[Published on 16th April 2020]
We’ve received recent reports (from both ClearScore & non-ClearScore users) about a type of fraudulent scam called a ‘Sextortion scam’. This is a common type of fraud that has been seen over the last few years and seems to be re-appearing over the last few weeks.
We have created content to help provide further clarification, see below:
This type of scam usually involves the following steps:
1) You receive an email from the perpetrator with an unknown email address (or sometimes multiple emails)
2) In this email, the perpetrator quotes a password that may/may not belong to you
This is usually a password you’ve used in the past for an online account, and so this password is tied to your email address
This is often quite an old password (used over 5 years ago, that often isn’t in use anymore)
3) The perpetrator discusses the scam that they have supposedly performed on you
4) The perpetrator then demands you send money (usually $1500 - 2000$) to a particular Bitcoin account (this account often changes in each email), otherwise, they will distribute the webcam footage that they have reportedly recorded
Frequently asked questions about this scam:
1) Is this a scam?
Yes. This is a fraudulent scam email which is looking to extort money from those who give in to the demands outlined in the email.
2) Is this my actual password?
A big part of the scam is the fact that the perpetrator has quoted your password, and their hope is that this will scare you into complying with the perpetrator’s demands.
It’s often the case that the password quoted is an actual password you’ve used in the past for an online account, and so this password is tied to your email address.
This is often quite an old password (used over 5 years ago, that often isn’t in use anymore).
3) How did they obtain my password?
Our belief is that the perpetrator has obtained this information from the dark web, drawing information from data breaches involving popular websites in the past.
You can find
4) Did they obtain my password from ClearScore (or ClearScore Protect)?
‘Partial passwords’ are as you can see them in ClearScore Protect, with some/most of the password asterisked out for security.
5) I've started receiving these emails soon after using ClearScoer Protect. Why?
We have had reports of these sextortion scams being performed over the last few weeks across a number of countries (including the UK).
These scams (and the perpetrator(s) involved) are targeting a number of individuals including both ClearScore & non-ClearScore users.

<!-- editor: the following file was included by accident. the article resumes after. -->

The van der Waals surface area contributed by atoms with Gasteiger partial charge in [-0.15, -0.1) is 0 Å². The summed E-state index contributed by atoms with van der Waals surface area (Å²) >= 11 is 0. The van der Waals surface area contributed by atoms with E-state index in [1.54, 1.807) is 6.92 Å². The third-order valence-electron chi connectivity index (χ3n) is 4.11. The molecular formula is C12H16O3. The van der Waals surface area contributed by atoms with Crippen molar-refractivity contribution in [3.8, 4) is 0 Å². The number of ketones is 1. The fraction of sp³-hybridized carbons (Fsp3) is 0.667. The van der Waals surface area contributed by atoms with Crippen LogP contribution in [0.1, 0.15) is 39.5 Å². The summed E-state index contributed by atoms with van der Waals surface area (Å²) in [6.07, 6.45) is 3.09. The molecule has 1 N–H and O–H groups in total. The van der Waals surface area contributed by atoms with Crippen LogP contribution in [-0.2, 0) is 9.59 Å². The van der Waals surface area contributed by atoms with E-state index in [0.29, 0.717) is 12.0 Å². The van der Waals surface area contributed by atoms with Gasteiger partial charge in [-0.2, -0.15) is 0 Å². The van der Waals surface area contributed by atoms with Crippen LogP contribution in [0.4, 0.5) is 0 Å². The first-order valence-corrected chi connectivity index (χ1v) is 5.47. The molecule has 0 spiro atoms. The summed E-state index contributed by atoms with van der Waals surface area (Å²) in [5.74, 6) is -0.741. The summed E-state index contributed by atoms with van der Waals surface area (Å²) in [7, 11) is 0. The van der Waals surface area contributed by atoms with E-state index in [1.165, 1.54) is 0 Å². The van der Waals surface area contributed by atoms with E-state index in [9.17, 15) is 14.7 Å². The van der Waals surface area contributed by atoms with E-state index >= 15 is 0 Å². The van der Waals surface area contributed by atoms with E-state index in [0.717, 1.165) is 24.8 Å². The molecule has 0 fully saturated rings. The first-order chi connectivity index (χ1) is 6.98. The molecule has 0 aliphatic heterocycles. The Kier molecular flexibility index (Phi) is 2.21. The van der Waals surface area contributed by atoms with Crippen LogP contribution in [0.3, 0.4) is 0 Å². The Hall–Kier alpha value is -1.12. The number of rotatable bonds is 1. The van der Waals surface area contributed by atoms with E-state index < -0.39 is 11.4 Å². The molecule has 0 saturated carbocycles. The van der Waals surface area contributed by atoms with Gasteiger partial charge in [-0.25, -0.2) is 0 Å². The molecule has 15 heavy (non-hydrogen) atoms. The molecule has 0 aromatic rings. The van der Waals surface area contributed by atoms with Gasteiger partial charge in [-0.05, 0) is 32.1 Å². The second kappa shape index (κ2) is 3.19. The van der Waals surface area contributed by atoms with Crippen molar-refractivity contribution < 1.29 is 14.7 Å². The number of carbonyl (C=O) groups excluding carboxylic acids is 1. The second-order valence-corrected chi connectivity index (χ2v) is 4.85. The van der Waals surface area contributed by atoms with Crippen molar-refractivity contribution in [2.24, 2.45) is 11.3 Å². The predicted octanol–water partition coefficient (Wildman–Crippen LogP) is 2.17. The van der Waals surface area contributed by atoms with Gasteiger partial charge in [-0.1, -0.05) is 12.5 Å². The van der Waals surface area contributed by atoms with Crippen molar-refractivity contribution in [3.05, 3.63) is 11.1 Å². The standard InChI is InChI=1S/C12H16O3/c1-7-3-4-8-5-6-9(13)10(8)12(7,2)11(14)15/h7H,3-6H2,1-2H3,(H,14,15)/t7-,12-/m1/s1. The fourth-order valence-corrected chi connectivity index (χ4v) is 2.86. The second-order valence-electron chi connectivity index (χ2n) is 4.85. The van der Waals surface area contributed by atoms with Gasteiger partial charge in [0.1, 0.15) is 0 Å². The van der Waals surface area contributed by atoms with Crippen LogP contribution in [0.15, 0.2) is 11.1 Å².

We are continuing to investigate this, however as mentioned before, our systems and processes have not been compromised.
6) Are the other claims in the email true?
No. The perpetrator’s claims (installing malware, gaining access to individuals’ devices, accessing webcam footage, accessing the individuals’ contacts) are not true.
What should I do if I've received one of these? How can I prevent falling victim of the type of scam in future?
The key steps below will help you if you’ve received one of these scam emails, or if you’re looking to prevent falling victim of this type of scam in future.
1) Do not respond to the email or pay the ransom
The perpetrator(s) are looking to identify and target users who will comply with their demands.
2) Report this attempt to Action Fraud
If you haven’t yet engaged with the perpetrator, you can report this fraudulent attempt to Action Fraud.
3) If you have already paid the ransom or provided personal information, report this to Action Fraud as a crime
If you’ve already engaged with the perpetrator (by providing further information or paying the ransom), you should report this to the po d service).
4) Change the password being quoted
Make sure that you are no longer using the password quoted by the perpetrator, and that you’ve changed this password in any place that you can remember using it.
5) Make sure your email account is secure
Your email account is often the gateway into a number of other online accounts that you may have. Make sure your email account is secure by ensuring it has been set up with a unique, strong password, and that this has 2FA enabled where possible.
If you have concerns that your email account has been compromised, consider shutting this account down and opening a new, secure email account.
6) Enable 2FA (two factor authentication) and additional security measures where possible
If possible, look to use 2FA on any sites/accounts that offer this (including your ClearScore account), as this will provide you with additional protection from unknown 3rd parties.
Sample scam email:
Below is a sample of what email you may receive as part of this type of scam. There may be some slight variations to this, but the pattern tends to stay very similar